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Understanding autism
Understanding autism

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Browse the glossary using this index

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Sally–Anne false belief task

An experimental test of a person’s ability to understand that another person may have a different belief about a situation, one which differs from current reality and is thus ‘false’. This test involves a scenario enacted by two dolls called Sally and Anne and the movement of a marble when one is absent. The test is whether the person observing the scenario understands that the character who has been absent will not know that the marble is not in its original position. (See also Theory of Mind.)

Savant talent

A term used for those with profound difficulties in most areas who display an exceptional talent in one area such as art or music.

Selective mutism

This is a condition, seen especially in children, in which a person does not speak or communicate effectively in situations where they do not feel comfortable, secure and relaxed. For instance, a child may not speak – or indeed attempt any communication – at school, yet do so at home with their close family. In many cases, selective mutism can be attributed to extreme social anxiety. When it occurs with autism, it may be part of a more fundamental communication problem.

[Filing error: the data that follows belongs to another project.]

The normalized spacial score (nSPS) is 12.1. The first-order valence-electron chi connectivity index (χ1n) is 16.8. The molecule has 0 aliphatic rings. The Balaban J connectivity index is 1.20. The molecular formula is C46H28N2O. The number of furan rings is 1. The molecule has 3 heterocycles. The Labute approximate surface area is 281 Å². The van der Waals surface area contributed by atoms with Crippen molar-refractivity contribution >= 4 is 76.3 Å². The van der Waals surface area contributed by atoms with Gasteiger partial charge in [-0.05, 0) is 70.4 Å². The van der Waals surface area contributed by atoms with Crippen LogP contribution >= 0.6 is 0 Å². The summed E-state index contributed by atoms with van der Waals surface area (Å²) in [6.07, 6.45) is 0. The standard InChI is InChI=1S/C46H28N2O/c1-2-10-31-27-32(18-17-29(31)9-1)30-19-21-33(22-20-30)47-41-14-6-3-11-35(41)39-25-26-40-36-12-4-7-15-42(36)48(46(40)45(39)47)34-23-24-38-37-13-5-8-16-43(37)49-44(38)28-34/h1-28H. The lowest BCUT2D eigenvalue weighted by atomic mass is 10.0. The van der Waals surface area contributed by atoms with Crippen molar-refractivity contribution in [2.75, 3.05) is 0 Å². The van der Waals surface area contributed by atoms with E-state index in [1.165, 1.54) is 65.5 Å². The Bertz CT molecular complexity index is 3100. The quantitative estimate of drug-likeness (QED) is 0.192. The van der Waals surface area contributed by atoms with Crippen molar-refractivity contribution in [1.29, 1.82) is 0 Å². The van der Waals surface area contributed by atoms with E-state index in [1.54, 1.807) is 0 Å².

A person’s capacity to reflect on their own thoughts, feelings and traits.

Sensory hypersensitivity

Heightened sensitivity to sounds, tastes, visual and other stimuli, compared with what most people experience. Common in people on the autism spectrum. (See also sensory hyposensitivity.)

Sensory hyposensitivity

Reduced sensitivity to sounds, tastes, visual and other stimuli, compared with what most people experience. Common in people on the autism spectrum. (See also sensory hypersensitivity.)

Sensory overload

Broadly defined as a state in which individuals are exposed to so many sensory stimuli, or to stimuli at such high intensities, that they become unable to deal with them. For instance, they may become very stressed and/or become unresponsive to sensory input. In autism, hypersensitivity to sensory stimuli means that a person may experience overload even for moderate levels of stimulation that would not be disagreeable for a person without autism.

Sensory processing

The means by which we acquire information about the environment through specialised sense organs, each of which deals with a different modality or dimension of input (sound, smell, taste etc.).


A neurotransmitter involved in complex brain processes, including the regulation of mood, emotions, aggression, sleep and body temperature.

Small-scale evaluation

Relatively informal evaluation of an intervention which precedes a full-scale controlled trial. Small-scale evaluations involve testing the intervention with a small number of individuals and usually include observations before, during and after it has taken place.

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